japanese fairy tales

Japanese folk tales #9: Ikkyu-san and the Tiger

(find my tales tagged here or visit my blog for both english and french versions)

Many thanks to @missmyloko for beta reading this text :)

Once upon a time was a little monk named Ikkyu-san. Despite his tender age, he was renown for his quick wit all around Japan.

Yet one Lord remained sceptical of Ikkyu-san’s talent:

This is just a mere boy. Is he really as clever as they all say?

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Fairy Tale Meme:

9 Heroines - [Princess Kaguya from Taketori Monogatari]

Suddenly the green grove of bamboos was flooded with a bright soft light, as if the full moon had risen over the spot. Looking round in astonishment, he saw that the brilliance was streaming from one bamboo. The old man, full of wonder, dropped his ax and went towards the light. On nearer approach he saw that this soft splendor came from a hollow in the green bamboo stem, and still more wonderful to behold, in the midst of the brilliance stood a tiny human being, only three inches in height, and exquisitely beautiful in appearance.


Japanese Fairy Tales (The Haunted Flute) Warwick Goble by Kathie McMillan

<br /><i>Via Flickr:</i>
<br />Found at <a href="http://www.clas.ufl.edu/users/jshoaf/Jdolls/jdollwestern/illustrations/books3ft.html" rel="nofollow">www.clas.ufl.edu/users/jshoaf/Jdolls/jdollwestern/illustr...</a>

Japanese folk tales #7: Ichiro and the Tanuki

(find my tales tagged here or visit my blog for both english and french versions)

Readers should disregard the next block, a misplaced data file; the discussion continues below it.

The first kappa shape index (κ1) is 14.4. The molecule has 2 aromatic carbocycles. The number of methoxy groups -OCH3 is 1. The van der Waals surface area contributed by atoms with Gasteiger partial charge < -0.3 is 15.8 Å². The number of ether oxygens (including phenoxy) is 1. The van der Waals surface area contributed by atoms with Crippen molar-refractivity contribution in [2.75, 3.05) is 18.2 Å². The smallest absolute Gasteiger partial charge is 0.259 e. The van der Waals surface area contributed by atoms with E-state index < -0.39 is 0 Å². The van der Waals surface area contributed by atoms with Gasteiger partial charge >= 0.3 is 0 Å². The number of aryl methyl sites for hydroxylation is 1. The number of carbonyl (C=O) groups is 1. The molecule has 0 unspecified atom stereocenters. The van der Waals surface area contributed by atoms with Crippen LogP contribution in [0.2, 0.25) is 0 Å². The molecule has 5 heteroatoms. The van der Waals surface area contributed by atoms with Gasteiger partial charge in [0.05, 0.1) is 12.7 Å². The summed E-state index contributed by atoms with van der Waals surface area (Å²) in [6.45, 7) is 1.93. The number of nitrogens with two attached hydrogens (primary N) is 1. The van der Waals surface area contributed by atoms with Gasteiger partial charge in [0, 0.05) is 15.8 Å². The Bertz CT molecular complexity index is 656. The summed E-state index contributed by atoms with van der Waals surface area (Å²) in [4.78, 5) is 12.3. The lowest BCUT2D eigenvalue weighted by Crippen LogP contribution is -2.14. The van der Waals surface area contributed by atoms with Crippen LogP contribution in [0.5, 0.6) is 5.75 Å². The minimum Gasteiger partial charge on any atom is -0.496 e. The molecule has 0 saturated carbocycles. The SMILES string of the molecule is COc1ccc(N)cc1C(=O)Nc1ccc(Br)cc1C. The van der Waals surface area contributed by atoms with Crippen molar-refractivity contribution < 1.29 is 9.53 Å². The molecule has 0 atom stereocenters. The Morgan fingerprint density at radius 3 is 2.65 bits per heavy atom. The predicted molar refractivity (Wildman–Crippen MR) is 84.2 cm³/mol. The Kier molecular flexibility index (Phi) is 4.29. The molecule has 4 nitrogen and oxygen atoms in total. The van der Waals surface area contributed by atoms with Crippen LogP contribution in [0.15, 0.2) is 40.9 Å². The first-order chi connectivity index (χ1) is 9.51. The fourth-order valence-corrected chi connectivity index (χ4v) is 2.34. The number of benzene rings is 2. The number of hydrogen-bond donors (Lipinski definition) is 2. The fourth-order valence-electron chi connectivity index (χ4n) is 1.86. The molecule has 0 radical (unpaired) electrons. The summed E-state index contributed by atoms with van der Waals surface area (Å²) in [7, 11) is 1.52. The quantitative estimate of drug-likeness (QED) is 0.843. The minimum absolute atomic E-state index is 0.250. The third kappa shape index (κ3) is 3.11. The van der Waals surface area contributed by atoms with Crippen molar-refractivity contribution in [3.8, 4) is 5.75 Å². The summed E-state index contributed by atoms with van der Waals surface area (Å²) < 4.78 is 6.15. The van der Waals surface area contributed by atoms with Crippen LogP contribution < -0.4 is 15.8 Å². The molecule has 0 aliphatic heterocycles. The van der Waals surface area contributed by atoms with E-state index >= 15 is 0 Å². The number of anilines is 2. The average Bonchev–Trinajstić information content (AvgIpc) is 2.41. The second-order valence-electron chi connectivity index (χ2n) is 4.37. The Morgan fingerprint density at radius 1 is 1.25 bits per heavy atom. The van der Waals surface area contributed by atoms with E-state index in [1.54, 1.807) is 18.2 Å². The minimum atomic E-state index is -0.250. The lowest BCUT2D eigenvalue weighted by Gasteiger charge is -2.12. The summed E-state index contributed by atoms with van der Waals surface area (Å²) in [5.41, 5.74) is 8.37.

Many thanks to @missmyloko for beta reading this text :)

Once upon a time, far in the countryside, a very clever child named Ichiro lived with his widowed mother. Both of them had to work hard in the field to survive.

Behind their house was hill and on this hill spread a forest. Its thick trees and bushes hid the territory of a Tanuki. It was a mischievous beast who only lived to trick people passing by.

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Fairy Tale Meme:

8 Heroes - [Urashima Taro]

“Have you ever seen Rin Gin, the Palace of the Dragon King of the Sea, Urashima?”

The fisherman shook his head and replied; “No; year after year the sea has been my home, but though I have often heard of the Dragon King’s realm under the sea I have never yet set eyes on that wonderful place. It must be very far away, if it exists at all!”

“Is that really so? You have never seen the Sea King’s Palace? Then you have missed seeing one of the most wonderful sights in the whole universe. It is far away at the bottom of the sea, but if I take you there we shall soon reach the place. If you would like to see the Sea King’s land I will be your guide.”

Japanese Fairy Tales Dissected and Explained

As a child, I always found Japanese fairy tales to be very peculiar. I could never decide if they just lost something in translation or if people in Japan have a very different view of what constitutes a fairy tale. 

There once was an old, childless couple who lived in the country. (As a child, I was convinced that infertility was an epidemic in Japan because there were so many fairy tales that started off with “an old, childless couple.”)

One day the old man is out walking when he sees a bird, a beautiful white crane to be specific, trapped in a snare. Being a nice guy, he sets the bird free. (This is another trait of Japanese fairy tales. It’s always a beautiful creature that’s being rescued. If you’re an ugly creature in Japan you were either screwed or you were smart enough not to get caught in traps. I’m not really sure which one. I just know ugly creatures are never rescued in Japanese fairy tales.)